Lockheed, Airbus Would Build LMXT In Alabama, Georgia

Lockheed Martin's Bridge Tanker
Credit: Lockheed Martin

Lockheed Martin’s entrant in the U.S. Air Force’s KC-Y “bridge tanker” program would be assembled in Mobile, Alabama, and missionized in Marietta, Georgia, should it win the award, and the company expects requirements to be outlined in a draft request for proposals (RFP) this year.

The LMXT, a modified Airbus A330 Multi-Role Tanker Transport (MRTT), would take shape with the airframe assembled at the Airbus Mobile manufacturing facility. The airframe then would be converted into a tanker, with the addition of the refueling system and other military specifications, at Lockheed’s Marietta facility, where the company built the C-5 Galaxy.

The plan is contingent on Lockheed winning the KC-Y award, and Larry Gallogly, the company’s director of the LMXT program, said he expects a contract award in late 2024 or early 2025. Lockheed estimates the draft RFP will arrive this year and a final RFP in March 2023. 

Based on ongoing conversations with the Air Force, Gallogly said he expects requirements for KC-Y to be a change from the KC-X program, which Boeing won with the KC-46. 

“Those requirements were created some time ago in a very different geopolitical environment, and because of that I expect that there will be some fairly significant changes to those requirements,” Gallogly said.

Specifically, Lockheed points to the LMXT’s increased ability to offload more fuel at range compared to the smaller KC-46. The Pentagon’s increased shift to the Pacific requires more gas to be passed to receivers at longer ranges, and the LMXT has 10,000 nm of unrefueled range.

Lockheed has repeatedly pointed at the LMXT’s larger fuel capacity, 28% more than the KC-46, as key to winning the award. But Boeing points to the KC-46’s smaller size as a benefit because it can operate out of smaller airfields in dispersed operations. 

Gallogly also said the LMXT’s “suite” of operating stations designed to support the Air Force’s Advanced Battle Management System (ABMS) are important to winning the service’s approval. The LMXT is designed to be “a far more robust communications node, because these aircraft are going to be persistent in that environment.”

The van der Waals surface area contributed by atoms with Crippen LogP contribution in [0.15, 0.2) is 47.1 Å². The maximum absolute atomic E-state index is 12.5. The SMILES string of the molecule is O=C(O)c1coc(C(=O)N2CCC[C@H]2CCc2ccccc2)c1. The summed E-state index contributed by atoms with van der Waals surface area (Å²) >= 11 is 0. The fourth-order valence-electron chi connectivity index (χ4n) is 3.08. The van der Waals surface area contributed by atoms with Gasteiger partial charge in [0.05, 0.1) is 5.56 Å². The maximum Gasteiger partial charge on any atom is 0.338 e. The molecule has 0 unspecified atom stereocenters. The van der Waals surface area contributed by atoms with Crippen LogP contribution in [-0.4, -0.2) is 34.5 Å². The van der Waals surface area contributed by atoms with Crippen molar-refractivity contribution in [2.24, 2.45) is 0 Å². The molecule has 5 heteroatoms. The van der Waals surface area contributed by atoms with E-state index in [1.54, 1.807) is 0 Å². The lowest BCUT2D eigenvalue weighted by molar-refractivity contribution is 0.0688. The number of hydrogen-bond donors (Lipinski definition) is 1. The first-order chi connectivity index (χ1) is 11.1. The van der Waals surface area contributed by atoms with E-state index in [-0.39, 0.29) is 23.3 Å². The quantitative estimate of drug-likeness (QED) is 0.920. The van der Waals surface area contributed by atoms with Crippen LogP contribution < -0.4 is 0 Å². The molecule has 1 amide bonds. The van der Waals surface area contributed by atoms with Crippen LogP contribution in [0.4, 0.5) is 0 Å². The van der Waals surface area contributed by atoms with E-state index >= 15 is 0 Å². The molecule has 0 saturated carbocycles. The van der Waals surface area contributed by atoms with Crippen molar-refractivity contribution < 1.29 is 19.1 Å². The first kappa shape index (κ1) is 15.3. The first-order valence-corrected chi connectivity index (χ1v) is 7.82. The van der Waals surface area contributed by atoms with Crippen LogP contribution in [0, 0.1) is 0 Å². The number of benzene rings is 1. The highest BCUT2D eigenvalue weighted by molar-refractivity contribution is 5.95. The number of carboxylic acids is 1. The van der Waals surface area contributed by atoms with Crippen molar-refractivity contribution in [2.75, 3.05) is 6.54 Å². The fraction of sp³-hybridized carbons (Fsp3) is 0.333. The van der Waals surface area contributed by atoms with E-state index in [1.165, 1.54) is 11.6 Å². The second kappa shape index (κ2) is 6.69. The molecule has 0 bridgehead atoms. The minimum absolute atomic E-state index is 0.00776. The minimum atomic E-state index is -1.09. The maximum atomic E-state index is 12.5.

The announcement of the assembly and conversion sites was largely expected, with Mobile already producing Airbus A320 airframes and Marietta serving as Lockheed’s primary site for large aircraft work. The company would expect to bring in 1,300 new jobs at the two sites, not including supply chain support, Gallogly said.

Because the Air Force wants tankers right away as part of the KC-Y program, Lockheed and Airbus have a “transition plan” of aircraft first being produced at the main Airbus facility in Toulouse, France; conversion at the Getafe facility near Madrid, Spain; and U.S.-specific military subsystems, such as the ABMS suites and defensive systems, in the U.S. American Airbus and Lockheed employees would train alongside their French and Spanish counterparts before starting in Alabama and Georgia.

The Airbus facility in Mobile already is running at capacity, so a new building would need to be constructed for the LMXT. The Marietta facility has existing space, which would need to be retooled for the tanker, Gallogly said. 

Lockheed wants as much of the aircraft as possible to be built in the U.S., despite the existing MRTT supply chain. This includes the engine, and Lockheed has not yet decided if the tanker would be powered by the GE Aviation CF6 or the Rolls-Royce Trent 700.

“It’s important to us that this be built in America by Americans for Americans,” Gallogly said. “So, we’re trying to source as much of the supply chain in the United States as we possibly can, recognizing and respecting that there’s a very successful existing supply chain that supports the MRTT right now.”

Brian Everstine

Brian Everstine is the Pentagon Editor for Aviation Week, based in Washington, D.C. Before joining Aviation Week in August 2021, he covered the Pentagon for Air Force Magazine. Brian began covering defense aviation in 2011 as a reporter for Military Times.


1 Comment
A key item I cannot find an answer for is: who actually owns the KC-46 RVS? So far Boeing has had to pay for it all, included in the billion dollar cost overruns, so do they own it? If so, does that mean that we, the taxpayers, would have to pay for RVS3.0 all over again if the LMXT wins? If not, does Boeing get reimbursed for all their development costs?